3. Nearly 30 Percent Enthusiasm Gap Favoring Trump
In June, during the middle of the pandemic, pollster Scott Rasmussen was blown away by the enthusiasm gap between Trump and Biden voters. He wrote in amazement: “Wow! 76 percent of Trump voters are enthusiastic about their candidate compared to just 49 percent of Biden voters.”
This enthusiasm gap, measured consistently as somewhere between 15 and 30 percent, was picked up by many pollsters. Richard Baris, the director of Big Data Poll, told the New York Post in mid-October that enthusiasm for Trump “is historically high,” while “Biden’s enthusiasm level is historically low.”
Anyone who saw a Trump rally would not be surprised. At one of his last campaign stops before Election Day, about 60,000 Trump supporters showed up to see the president in Butler, Pennsylvania. Trump tractor parades, boat parades, and 30-mile-long highway caravans have been a common feature of the 2020 campaign.
Republican support for the president has been higher than for any president of either party since Dwight D. Eisenhower. Until Biden’s presumed victory, no incumbent president winning so handily in voter enthusiasm had lost re-election
4. More People Thought Neighbors Were Voting for Trump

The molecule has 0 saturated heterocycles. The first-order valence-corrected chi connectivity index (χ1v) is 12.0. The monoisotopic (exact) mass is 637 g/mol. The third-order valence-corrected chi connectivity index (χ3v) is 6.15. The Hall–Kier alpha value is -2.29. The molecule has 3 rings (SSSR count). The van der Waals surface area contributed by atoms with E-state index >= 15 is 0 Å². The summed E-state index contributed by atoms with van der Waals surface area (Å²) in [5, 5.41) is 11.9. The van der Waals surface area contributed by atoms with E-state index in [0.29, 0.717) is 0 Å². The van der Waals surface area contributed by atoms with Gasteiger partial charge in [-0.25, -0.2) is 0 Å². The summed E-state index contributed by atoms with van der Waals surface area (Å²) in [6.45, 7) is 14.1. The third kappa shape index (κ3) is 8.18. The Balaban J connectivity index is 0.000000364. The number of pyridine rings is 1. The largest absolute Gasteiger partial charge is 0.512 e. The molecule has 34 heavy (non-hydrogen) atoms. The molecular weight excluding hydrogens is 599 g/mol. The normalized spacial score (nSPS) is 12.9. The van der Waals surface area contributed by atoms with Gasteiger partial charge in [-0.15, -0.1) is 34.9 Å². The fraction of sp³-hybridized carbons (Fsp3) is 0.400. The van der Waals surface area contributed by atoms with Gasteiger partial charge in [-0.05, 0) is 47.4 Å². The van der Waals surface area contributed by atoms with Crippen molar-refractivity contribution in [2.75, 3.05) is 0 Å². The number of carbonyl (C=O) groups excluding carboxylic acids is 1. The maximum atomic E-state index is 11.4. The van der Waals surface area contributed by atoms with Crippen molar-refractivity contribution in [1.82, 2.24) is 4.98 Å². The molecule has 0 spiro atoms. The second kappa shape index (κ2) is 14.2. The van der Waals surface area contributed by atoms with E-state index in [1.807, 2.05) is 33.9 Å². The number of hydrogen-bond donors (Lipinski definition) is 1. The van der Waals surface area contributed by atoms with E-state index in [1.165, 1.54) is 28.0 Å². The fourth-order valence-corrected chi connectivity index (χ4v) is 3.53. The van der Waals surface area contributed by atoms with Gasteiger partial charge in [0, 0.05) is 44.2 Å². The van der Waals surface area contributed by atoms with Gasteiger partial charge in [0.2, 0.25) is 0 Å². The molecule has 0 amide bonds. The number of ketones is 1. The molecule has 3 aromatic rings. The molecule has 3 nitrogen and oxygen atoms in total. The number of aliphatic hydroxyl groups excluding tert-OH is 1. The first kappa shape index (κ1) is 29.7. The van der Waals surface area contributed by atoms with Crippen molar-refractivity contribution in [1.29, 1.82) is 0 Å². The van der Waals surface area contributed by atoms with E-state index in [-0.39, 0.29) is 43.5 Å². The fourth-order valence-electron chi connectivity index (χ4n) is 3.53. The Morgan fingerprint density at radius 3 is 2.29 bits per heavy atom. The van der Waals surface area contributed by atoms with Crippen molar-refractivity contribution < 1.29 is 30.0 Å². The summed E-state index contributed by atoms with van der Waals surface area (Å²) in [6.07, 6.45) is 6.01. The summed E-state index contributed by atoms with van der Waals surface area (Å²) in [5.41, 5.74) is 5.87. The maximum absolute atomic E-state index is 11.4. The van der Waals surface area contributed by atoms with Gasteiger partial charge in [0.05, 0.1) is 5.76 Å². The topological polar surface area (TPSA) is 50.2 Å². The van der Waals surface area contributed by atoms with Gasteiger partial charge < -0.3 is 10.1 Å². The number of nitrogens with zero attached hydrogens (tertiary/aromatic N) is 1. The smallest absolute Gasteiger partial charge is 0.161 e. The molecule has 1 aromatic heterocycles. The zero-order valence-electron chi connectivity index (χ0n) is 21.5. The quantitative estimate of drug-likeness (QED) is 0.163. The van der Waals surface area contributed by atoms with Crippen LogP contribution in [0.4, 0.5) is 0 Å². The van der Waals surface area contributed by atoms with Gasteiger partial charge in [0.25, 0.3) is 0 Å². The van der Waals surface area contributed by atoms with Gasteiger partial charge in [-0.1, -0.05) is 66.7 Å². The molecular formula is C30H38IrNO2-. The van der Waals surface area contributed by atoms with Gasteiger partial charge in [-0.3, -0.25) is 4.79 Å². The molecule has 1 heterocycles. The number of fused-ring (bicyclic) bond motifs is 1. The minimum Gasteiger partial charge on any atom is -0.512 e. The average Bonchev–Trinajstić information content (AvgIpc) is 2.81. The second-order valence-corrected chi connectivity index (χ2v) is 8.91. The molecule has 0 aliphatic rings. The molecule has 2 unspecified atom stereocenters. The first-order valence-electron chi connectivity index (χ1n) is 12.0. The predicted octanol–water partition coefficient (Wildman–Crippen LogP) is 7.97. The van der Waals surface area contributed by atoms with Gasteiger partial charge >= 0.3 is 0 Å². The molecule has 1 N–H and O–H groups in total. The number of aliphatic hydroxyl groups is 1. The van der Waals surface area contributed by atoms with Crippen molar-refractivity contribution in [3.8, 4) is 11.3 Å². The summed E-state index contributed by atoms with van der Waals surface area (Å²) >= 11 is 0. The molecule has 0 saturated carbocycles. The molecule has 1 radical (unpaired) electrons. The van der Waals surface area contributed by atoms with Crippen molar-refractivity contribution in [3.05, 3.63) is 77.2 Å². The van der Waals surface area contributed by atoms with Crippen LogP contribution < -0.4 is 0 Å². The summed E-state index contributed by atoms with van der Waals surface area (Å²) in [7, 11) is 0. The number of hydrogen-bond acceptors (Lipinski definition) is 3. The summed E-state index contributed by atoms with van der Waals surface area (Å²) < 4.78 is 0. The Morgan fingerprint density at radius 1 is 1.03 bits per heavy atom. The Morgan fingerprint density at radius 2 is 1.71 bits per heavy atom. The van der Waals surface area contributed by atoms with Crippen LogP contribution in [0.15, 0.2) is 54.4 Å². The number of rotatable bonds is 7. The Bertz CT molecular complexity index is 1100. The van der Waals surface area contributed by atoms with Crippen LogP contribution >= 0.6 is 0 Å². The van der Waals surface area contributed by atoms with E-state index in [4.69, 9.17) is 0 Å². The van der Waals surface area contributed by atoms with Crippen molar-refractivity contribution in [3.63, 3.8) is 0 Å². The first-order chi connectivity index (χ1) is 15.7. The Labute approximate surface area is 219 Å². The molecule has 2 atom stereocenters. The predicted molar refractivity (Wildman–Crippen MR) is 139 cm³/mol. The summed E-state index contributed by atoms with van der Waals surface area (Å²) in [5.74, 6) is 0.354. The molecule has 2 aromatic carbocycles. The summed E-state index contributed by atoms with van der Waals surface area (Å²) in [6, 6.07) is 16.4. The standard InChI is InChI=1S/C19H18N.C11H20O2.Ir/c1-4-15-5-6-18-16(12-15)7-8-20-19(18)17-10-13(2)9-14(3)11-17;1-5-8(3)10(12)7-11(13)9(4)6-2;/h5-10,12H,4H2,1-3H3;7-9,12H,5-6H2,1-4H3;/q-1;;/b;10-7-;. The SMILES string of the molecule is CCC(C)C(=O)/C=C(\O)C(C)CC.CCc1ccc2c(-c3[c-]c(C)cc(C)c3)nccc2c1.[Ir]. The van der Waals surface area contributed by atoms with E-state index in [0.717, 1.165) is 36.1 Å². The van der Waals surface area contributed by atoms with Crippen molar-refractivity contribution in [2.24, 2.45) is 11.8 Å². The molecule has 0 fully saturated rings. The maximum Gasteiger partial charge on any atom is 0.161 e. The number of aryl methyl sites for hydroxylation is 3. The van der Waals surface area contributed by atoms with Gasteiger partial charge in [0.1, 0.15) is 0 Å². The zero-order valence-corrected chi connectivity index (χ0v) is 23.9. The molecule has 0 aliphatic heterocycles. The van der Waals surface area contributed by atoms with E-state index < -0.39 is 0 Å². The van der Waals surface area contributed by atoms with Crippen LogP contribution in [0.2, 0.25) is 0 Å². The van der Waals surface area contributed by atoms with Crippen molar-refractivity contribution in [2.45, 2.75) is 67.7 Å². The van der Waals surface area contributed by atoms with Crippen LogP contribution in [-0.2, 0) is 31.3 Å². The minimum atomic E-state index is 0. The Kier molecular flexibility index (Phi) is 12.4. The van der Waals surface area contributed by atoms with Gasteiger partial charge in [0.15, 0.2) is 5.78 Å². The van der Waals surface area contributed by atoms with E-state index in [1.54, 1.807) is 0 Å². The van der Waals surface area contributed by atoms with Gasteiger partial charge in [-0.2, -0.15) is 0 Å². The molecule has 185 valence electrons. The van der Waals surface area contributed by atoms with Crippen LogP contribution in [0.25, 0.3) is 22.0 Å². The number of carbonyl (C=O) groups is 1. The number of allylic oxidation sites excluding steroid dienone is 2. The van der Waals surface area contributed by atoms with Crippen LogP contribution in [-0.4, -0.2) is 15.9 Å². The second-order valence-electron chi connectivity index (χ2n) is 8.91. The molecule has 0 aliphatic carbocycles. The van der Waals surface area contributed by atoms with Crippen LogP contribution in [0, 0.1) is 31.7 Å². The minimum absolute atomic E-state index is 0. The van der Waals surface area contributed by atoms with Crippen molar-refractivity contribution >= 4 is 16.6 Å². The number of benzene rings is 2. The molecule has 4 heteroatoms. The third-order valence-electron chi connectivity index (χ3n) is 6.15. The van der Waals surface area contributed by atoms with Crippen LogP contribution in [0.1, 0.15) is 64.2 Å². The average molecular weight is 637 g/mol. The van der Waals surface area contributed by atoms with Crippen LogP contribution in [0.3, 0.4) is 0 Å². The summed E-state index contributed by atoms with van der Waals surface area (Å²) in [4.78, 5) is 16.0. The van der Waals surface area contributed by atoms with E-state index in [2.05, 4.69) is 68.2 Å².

Just as in 2016, polling this election cycle proved decisively wrong. Republicans in the House, Senate, and state legislatures across the country all out-performed polling estimates. Pollsters consistently predicted a Biden blowout, but instead, the race is one of the closest in American history.
Pollsters have partially excused their efforts by pointing to a “shy Trump voter” error in the polls that failed to capture the president’s true support. To get around this problem, some pollsters asked respondents to name the candidate for whom they believed their neighbors would likely vote, hoping to elicit more candid voting intentions.
By a 7 percentage-point margin, Harvard/Harris polling found in late September that more Americans believed their neighbors would vote for Trump’s re-election than for Biden. In the week before the election, USC Dornsife published a poll asking a similar question: “Do you think your friends and neighbors are voting for Trump?” USC concluded that “it’s looking like an Electoral College loss for Biden.”
5. Trump Still Has 53 Percent Approval
Just 12 days before the election, Trump’s approval rating popped over 50 percent and has held steady since that time. As Gallup noted, “[A]ll incumbents with an approval rating of 50 percent or higher have won re-election, and presidents with approval ratings much lower than 50 percent have lost.” Rasmussen and Zogby both had Trump hitting that “holy grail” approval number tied to certain re-election.
On the day before the election, Rasmussen had Trump at 52 percent approval. At the same point in his presidency, and before his own re-election, Obama had 50 percent. As of Nov. 11, Rasmussen shows 53 percent of the country approves of Trump, compared to 46 percent who disapprove. No incumbent president has ever lost re-election with numbers such as these.
All of these numbers have historically contributed to a victory for an incumbent president. Considering them, it’s no surprise Biden didn’t win in a landslide, but that they did not produce a win for Trump in 2020 is almost unbelievable.
Author : J.B. Shurk
Source : The Federa List : 5 Historical Trends That Show It’s Utterly Shocking If Trump Lost In 2020